For the moment take a second to view the slides I put together here:


SOLID is pure gold in terms of what it can do to the maintainability of your code. It’s an acronym of 5 other patterns:


A class that contains a little bit of everything is difficult to maintain. You have to fish around in it to figure out how it works. If it’s written by someone else, you might never figure it out – you’re told it’s just …legacy, and to keep shoving stuff in.

SRP tells you to watch out for the word AND.

If your web page Controller class is Authenticating, then Authorizing, then Logging, then Rendering, that’s 4 things.

So make that it into 4 classes,and let the base page Orchestrate the actions of those 4 helper classes or services.


That rule generally freaks out develops the first time they hear it (“What do you mean never go back in and fix things?!”).

That reaction totally makes sense if you program God Classes that do way too much. You’ll never get it right.

But if your classes are small, tight, solutions to singular problems – guess what? As long as the problem doesn’t change, the contents never will either. New problem? New jar.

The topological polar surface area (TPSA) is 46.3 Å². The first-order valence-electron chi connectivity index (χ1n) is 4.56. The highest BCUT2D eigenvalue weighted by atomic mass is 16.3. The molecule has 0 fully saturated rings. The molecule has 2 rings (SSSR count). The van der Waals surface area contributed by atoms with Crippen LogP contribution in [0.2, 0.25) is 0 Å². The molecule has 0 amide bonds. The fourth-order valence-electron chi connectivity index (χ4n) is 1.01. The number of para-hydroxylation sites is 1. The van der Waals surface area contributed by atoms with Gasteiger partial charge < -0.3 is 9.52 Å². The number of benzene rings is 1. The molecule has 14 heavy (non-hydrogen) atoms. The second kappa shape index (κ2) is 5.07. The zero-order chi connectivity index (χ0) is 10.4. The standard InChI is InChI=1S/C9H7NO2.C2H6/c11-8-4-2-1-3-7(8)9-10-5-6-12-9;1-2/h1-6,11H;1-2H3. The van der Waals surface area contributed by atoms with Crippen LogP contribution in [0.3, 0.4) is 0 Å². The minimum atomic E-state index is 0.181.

Interfaces! Everything in the real world is done by Contract (ie Interfaces). You buy a bus ticket…and have no idea who will be your bus driver today. So why should you classes be so tightly tied to a named class?

They shouldn’t. They should never deal with SqlDataReader – but IDataReader.


Constructors are totally under-appreciated things.

A class that has a constructor that has no arguments is a lier.

It’s basically saying “I’m cool. To do this work, I don’t need anything.” And then somewhere in one of its methods, it goes and instantiates a service that it needs to complete it’s work. It lied.

What it should have said is…I’m cool to do the work you are asking – but to do it, at some point, I may need the following service. Please instantiate it for me, and pass it to me in my constructor.

Pay the cost up front – find out if the logger’s config is correctly set up BEFORE you make classes that need it. Etc.

There’s nothing like honesty.